Socialists Will Determine Labour’s Future

The Labour Party contest to replace Jeremy Corbyn as leader has so far featured confusion and acrimony. But the situation promises to improve as actual campaigning gets underway — and the position of socialists in the party remains infinitely stronger than it was before Corbyn.

A pin bearing the logo for the Labour Party for sale at the Labour Party Conference on September 22, 2014 in Manchester, England. Oli Scarff / Getty

In late spring 2007 I sat in a small dark function room as three men — John McDonnell, Michael Meacher, and Gordon Brown — told the attendees why they should be the ones to succeed Tony Blair as Labour leader. The Fabian Society debate in London was short-tempered in several spots, with all three making light effort to conceal their mutual antipathy. Gordon Brown, the favorite, was well aware that his path to the leadership was less of a campaign and more of a straightforward coronation.

Several weeks later, in a far grander and better-lit room in the Midlands, I watched the first of ten “hustings” while working for the venue at my university. Brown, the only candidate remaining on the ballot after both Meacher and McDonnell failed to gather the needed forty-five nominations from members of the Parliamentary Labour Party (PLP), was interviewed rather than facing anything approaching a debate. A heckler in the audience chanted for Brown to “Get the troops out” of Iraq before being ejected, while Brown defended his decision to back the disastrous war. The whole contest was dry and farcical, with Brown duly elected leader unopposed before going on to lose the 2010 general election.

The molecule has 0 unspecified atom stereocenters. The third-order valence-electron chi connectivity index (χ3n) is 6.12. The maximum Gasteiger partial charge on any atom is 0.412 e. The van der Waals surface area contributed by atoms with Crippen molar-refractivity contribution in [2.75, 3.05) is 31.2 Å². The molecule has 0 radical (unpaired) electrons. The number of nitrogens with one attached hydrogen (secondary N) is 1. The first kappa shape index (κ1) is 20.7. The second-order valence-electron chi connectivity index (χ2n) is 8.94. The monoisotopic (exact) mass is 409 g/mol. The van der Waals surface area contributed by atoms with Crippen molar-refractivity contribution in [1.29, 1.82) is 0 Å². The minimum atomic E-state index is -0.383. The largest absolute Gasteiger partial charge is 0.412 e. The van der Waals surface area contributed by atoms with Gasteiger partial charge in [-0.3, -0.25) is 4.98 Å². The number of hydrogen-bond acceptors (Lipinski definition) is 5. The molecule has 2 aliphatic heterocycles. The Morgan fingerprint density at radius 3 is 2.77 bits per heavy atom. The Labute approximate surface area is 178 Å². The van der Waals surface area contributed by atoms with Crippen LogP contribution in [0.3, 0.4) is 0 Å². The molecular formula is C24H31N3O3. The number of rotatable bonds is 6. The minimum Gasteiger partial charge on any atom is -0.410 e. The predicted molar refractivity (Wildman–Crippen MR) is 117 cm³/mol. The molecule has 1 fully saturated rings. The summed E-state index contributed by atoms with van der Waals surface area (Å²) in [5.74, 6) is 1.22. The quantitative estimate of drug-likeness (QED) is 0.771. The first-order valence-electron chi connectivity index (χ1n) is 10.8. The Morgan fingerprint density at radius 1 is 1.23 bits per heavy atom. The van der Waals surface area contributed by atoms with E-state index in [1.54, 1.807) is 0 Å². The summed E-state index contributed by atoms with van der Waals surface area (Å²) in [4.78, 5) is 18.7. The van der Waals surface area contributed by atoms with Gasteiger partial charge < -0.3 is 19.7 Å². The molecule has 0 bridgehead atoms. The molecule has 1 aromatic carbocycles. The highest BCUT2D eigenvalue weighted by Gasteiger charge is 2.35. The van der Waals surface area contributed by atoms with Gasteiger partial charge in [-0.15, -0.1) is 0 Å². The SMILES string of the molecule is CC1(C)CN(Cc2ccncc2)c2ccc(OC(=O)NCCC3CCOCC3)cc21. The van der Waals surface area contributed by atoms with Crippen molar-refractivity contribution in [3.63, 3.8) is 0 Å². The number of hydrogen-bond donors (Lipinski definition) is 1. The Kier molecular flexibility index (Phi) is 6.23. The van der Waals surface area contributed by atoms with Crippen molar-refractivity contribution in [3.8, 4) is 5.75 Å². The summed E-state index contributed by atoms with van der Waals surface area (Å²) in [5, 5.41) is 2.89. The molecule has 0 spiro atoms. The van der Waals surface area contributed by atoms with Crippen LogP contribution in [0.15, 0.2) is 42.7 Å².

This time, at least, the choices are wider: having been duly thumped in the election, the PLP nominated five candidates for leader in 2010, four in 2015, and five again this year, matched by the deputy candidates. But the run up to the first stage of nominations went to the wire again, with Clive Lewis withdrawing after failing to secure enough support, and members lobbying their MPs to back candidates who were struggling to reach the 10 percent threshold. The frustration, particular for younger members, remains the gatekeeping nature of the nominations process: candidates must now secure a required threshold of Constituency Labour Party (CLP), trade union, or affiliated body support, before the ballot officially opens, but the PLP hold the power to prevent candidates from making it past the first stage of nominations — and as the 2016 mass resignation showed, the political leanings of the overwhelming body of MPs still remain to the right of the wider membership.

After a bitter winter election, many members understandably feel they deserve a say in who becomes leader and the direction of the party.

Race in particular was an issue many activists did not feel was being addressed properly: while the gender of the candidates in the final line up for both positions left men in the minority for once, the struggle to get both Dawn Butler and Rosena Allin-Khan through the first round frustrated many members, who lobbied both Keir Starmer and Angela Rayner to encourage their supporters to nominate other candidates even while publicly declaring support for the two current favorites to win. Several MPs did so, and stated either that they were against the PLP nomination procedures altogether or preferred to give members greater choice. After the close of nominations, two candidates — Jess Philips for leader, and Ian Murray for deputy leader — failed to secure the nomination of a single nonwhite MP, despite one in five PLP members identifying as a person of color.